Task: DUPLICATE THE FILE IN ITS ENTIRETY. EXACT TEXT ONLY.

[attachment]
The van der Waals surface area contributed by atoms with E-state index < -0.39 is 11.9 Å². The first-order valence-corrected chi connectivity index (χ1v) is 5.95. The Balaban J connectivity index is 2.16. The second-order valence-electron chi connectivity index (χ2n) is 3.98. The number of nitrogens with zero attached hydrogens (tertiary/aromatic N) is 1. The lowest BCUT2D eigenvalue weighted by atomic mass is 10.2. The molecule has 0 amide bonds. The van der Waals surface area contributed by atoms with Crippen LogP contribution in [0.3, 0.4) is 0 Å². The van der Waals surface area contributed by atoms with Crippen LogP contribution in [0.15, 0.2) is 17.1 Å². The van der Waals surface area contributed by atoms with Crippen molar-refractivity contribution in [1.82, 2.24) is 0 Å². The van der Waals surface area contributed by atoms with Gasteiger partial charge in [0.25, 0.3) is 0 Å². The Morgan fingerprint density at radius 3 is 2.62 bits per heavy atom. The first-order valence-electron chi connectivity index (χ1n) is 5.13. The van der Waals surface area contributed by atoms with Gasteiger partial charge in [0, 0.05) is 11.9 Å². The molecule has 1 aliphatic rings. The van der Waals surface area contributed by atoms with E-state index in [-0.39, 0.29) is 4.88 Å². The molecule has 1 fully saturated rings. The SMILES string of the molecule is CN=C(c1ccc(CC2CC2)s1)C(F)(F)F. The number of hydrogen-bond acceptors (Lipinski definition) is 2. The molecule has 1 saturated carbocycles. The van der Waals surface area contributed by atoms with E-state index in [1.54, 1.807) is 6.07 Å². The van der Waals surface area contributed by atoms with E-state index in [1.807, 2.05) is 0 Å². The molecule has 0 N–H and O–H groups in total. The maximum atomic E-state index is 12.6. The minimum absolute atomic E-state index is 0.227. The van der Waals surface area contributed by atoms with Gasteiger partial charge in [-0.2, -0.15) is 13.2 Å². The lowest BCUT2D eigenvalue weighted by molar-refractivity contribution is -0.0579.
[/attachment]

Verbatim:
The van der Waals surface area contributed by atoms with E-state index < -0.39 is 11.9 Å². The first-order valence-corrected chi connectivity index (χ1v) is 5.95. The Balaban J connectivity index is 2.16. The second-order valence-electron chi connectivity index (χ2n) is 3.98. The number of nitrogens with zero attached hydrogens (tertiary/aromatic N) is 1. The lowest BCUT2D eigenvalue weighted by atomic mass is 10.2. The molecule has 0 amide bonds. The van der Waals surface area contributed by atoms with Crippen LogP contribution in [0.3, 0.4) is 0 Å². The van der Waals surface area contributed by atoms with Crippen LogP contribution in [0.15, 0.2) is 17.1 Å². The van der Waals surface area contributed by atoms with Crippen molar-refractivity contribution in [1.82, 2.24) is 0 Å². The van der Waals surface area contributed by atoms with Gasteiger partial charge in [0.25, 0.3) is 0 Å². The Morgan fingerprint density at radius 3 is 2.62 bits per heavy atom. The first-order valence-electron chi connectivity index (χ1n) is 5.13. The van der Waals surface area contributed by atoms with Gasteiger partial charge in [0, 0.05) is 11.9 Å². The molecule has 1 aliphatic rings. The van der Waals surface area contributed by atoms with E-state index in [-0.39, 0.29) is 4.88 Å². The molecule has 1 fully saturated rings. The SMILES string of the molecule is CN=C(c1ccc(CC2CC2)s1)C(F)(F)F. The number of hydrogen-bond acceptors (Lipinski definition) is 2. The molecule has 1 saturated carbocycles. The van der Waals surface area contributed by atoms with E-state index in [1.54, 1.807) is 6.07 Å². The van der Waals surface area contributed by atoms with E-state index in [1.807, 2.05) is 0 Å². The molecule has 0 N–H and O–H groups in total. The maximum atomic E-state index is 12.6. The minimum absolute atomic E-state index is 0.227. The van der Waals surface area contributed by atoms with Gasteiger partial charge in [-0.2, -0.15) is 13.2 Å². The lowest BCUT2D eigenvalue weighted by molar-refractivity contribution is -0.0579.